Next you want to brown your chicken in about 2 tablespoons of the drippings, about 4-5 minutes.  (Usual chicken prep: rinse under cool water, pat completely dry, and season both sides with salt and pepper.) Then flip them to brown the other side (or the thick end of the chicken breast) another 2 minutes. Remove to a plate.
<-- browning the thick end of the breast

*Do not crowd your pot. If your pot is too small to fit all the chicken at once to brown, do it in batches. The only thing that happens from crowding a pan is boiled/steamed food. It will not brown because there is nowhere for the trapped moisture to go.

Now sauté your shallot in the leftover drippings. Just as it is beginning to brown (not burn) pour in 2 cups of hard cider to deglaze the pan. With a wooden spoon, scrape up the brown bits from the bottom of the pan (these are flavor nuggets. You want these!).
Let the cider boil and reduce down to about 1/2 a cup, 10-15 minutes. Add your rosemary and another 1/2 cup of cider and reduce down to about 3/4 of a cup total (6-8 min.) Your sauce will not become thick (there is no thickening agent or starch) but the flavor will have intensified and concentrated from the repeated reductions.

Next add your parsnips & season w/ a pinch of salt and black pepper. **Sprinkle the bacon back over the parsnips, and arrange the chicken pieces on top, skin side down. Add any juices that escaped your chicken while it was resting on the plate. Cover with parchment paper, pressing down to just touch the chicken and the top hangs out of the pan, and place the lid on top. Slide the pot (carefully as it has gotten very hot all this time) into the lower third of the preheated oven.

** I only put half back in, as we prefer our bacon to be crunchy, and it has done its job rendering its fat in the first step. We sprinkle the other half on the finished product.

After 25 minutes, carefully rotate the chicken skin-up and replace parchment/lid. Cook another 20-25 minutes.  If your parsnips have not cooked thru at this point, you can remove the chicken and simmer the sauce & veg on the stovetop another 5-8 minutes. Then distribute your veg w/ your chicken and top with your sauce (and bacon!) after skimming any obvious fat off the top of the sauce.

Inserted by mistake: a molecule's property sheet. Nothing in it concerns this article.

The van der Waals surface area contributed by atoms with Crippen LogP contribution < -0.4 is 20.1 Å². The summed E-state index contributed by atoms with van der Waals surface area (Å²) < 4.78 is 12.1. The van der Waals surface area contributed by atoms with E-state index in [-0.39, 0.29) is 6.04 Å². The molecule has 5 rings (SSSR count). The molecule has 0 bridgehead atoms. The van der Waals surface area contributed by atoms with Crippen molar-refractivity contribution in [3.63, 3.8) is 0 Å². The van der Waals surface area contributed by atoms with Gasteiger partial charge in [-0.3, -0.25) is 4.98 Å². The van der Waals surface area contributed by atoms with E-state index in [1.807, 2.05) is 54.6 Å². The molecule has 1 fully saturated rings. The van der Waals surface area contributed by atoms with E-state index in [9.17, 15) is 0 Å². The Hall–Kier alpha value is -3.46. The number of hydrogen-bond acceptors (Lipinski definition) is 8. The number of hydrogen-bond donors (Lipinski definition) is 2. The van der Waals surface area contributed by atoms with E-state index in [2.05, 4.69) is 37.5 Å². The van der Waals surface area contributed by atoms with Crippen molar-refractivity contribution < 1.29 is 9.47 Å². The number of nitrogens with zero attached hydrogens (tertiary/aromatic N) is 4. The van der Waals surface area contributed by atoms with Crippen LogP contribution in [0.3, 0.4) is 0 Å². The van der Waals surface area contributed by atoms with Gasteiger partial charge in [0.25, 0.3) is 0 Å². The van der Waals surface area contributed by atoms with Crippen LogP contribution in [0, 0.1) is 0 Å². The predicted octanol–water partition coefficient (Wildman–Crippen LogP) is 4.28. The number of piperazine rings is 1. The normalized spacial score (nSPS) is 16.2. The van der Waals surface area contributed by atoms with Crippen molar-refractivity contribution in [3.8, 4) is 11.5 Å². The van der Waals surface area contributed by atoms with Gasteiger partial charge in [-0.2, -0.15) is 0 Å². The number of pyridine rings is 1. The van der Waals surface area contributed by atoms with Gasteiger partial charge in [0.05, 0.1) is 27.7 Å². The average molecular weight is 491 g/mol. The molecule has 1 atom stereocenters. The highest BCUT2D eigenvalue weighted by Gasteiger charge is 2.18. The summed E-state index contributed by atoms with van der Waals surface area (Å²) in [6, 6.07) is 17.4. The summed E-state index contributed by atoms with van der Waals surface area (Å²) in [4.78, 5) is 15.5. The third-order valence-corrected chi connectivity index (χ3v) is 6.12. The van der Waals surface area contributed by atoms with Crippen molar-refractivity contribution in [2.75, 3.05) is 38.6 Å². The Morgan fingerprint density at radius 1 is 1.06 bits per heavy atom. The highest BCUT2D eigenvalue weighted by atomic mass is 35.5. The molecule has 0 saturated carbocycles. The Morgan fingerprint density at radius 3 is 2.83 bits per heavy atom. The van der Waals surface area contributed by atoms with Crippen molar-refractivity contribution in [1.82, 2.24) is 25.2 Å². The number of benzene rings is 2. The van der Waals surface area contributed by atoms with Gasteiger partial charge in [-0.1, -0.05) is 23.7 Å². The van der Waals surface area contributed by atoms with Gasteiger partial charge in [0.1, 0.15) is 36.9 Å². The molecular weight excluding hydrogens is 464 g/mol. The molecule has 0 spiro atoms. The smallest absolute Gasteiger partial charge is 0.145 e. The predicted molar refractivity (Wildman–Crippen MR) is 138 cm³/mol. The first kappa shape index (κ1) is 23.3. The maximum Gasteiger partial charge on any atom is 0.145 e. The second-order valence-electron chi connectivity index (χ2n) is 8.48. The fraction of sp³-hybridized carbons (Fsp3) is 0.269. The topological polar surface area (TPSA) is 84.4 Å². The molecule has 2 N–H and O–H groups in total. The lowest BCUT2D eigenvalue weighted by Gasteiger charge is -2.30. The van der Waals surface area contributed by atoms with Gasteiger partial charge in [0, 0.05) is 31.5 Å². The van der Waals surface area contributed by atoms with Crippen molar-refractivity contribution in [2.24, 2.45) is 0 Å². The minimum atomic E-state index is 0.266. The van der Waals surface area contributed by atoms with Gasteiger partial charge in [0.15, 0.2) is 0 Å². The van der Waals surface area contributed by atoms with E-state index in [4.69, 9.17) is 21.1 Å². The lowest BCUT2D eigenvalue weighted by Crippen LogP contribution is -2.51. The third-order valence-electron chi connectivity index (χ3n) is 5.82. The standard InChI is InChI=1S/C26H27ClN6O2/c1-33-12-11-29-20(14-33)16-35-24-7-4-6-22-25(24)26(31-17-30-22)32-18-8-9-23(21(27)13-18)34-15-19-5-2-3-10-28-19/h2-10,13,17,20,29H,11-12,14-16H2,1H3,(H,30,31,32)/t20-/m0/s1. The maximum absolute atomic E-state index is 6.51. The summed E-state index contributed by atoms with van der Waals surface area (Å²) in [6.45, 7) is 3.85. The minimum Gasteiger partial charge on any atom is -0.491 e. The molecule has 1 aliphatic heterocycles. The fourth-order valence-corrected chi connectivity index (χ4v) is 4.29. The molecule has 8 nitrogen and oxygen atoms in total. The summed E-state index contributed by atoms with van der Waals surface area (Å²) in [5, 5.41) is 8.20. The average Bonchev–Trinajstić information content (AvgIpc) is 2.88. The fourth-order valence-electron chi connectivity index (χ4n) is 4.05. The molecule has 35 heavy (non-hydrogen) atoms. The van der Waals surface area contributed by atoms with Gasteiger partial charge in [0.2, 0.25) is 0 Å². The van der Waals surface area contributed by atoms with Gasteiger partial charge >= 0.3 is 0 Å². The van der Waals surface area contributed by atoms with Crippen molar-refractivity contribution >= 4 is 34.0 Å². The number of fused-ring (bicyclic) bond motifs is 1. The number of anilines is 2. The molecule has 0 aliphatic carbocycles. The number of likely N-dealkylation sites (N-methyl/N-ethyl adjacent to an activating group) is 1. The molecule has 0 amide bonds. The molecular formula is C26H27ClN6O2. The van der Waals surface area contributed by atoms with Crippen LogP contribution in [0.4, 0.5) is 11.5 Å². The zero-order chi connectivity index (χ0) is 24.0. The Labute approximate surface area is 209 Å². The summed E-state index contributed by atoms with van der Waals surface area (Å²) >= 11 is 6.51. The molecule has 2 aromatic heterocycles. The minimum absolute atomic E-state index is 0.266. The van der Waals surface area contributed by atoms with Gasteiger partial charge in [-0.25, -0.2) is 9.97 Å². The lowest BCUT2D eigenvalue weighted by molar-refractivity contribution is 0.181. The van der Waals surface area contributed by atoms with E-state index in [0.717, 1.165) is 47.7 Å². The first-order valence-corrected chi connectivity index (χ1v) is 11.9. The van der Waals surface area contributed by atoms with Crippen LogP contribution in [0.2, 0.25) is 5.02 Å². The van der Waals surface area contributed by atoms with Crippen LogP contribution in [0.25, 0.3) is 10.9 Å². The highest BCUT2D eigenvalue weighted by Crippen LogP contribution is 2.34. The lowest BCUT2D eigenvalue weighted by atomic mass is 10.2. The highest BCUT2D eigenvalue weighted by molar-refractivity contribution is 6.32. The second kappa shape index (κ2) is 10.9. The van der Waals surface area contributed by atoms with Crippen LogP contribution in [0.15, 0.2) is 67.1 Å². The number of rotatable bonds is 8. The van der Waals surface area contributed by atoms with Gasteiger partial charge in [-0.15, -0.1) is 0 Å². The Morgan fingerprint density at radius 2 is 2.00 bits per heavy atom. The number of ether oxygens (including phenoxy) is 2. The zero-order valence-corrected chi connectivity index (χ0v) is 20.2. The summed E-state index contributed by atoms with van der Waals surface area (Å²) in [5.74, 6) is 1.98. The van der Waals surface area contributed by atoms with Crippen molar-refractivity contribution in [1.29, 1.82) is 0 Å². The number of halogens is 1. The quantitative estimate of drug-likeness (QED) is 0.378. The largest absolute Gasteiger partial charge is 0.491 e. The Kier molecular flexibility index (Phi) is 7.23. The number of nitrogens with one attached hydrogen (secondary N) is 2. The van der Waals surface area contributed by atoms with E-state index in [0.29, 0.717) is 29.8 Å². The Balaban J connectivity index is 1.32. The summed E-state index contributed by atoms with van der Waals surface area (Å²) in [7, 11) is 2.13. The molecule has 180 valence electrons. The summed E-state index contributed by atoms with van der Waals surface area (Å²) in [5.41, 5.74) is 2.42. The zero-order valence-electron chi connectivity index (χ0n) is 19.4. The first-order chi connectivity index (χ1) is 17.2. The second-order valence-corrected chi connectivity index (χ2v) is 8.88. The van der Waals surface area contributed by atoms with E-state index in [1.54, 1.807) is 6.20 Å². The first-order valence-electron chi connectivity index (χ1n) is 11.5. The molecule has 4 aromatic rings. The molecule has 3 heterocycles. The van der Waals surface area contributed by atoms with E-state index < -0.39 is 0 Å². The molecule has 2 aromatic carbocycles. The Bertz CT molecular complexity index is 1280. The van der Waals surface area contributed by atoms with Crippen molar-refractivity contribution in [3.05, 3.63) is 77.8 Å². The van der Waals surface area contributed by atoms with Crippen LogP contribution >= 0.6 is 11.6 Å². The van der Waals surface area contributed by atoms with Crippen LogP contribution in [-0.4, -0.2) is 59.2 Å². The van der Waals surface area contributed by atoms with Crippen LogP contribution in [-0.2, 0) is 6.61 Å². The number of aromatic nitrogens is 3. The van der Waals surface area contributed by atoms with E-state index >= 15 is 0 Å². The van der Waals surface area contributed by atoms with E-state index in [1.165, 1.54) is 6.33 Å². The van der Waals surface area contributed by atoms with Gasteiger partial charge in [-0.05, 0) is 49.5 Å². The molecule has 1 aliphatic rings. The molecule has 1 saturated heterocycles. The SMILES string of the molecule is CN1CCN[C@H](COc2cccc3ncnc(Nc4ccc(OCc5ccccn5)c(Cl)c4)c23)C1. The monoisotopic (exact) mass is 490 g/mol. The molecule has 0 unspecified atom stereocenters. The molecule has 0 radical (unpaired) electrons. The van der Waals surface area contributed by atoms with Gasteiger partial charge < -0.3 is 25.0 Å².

I have not mastered the "final photo presentation" element.
Whatever. So long as it tastes good!

Now for reality: cook this dish for a friend, and HAVE THEM THERE to talk to you in the kitchen while you're making this, because it took me over an hour and a half before I even got to the "place everything in the pot and braise it in the oven" part. I just remembered why I haven't made this since last winter.
Braising is not a quick-cooking art. However, all the individual steps ARE the reason a braised dish tastes 100x better than anything you just dumped in a slow-cooker and came home to 4 hrs later. So in the end, it's worth it.
Just start cooking at 5PM...


Jennifer said...

Do you think I can conceivably get enough fat out of turkey bacon to make this work? Hmmm....

RocknRollGourmet said...

As long as you use enough... since I don't cook w/ turkey bacon, I cannot say what the conversion would be, but search out some thick-cut turkey bacon, and just add more evoo if you do not think there is enough in the pan when it is done rendering.
Remember, I had to spoon OUT fat after the bacon before browning the chicken. The bacon (I think) is just used to add another layer of flavor to the final product.

And as an excuse to eat bacon.

I have a follow-up post about this dinner coming out tonight.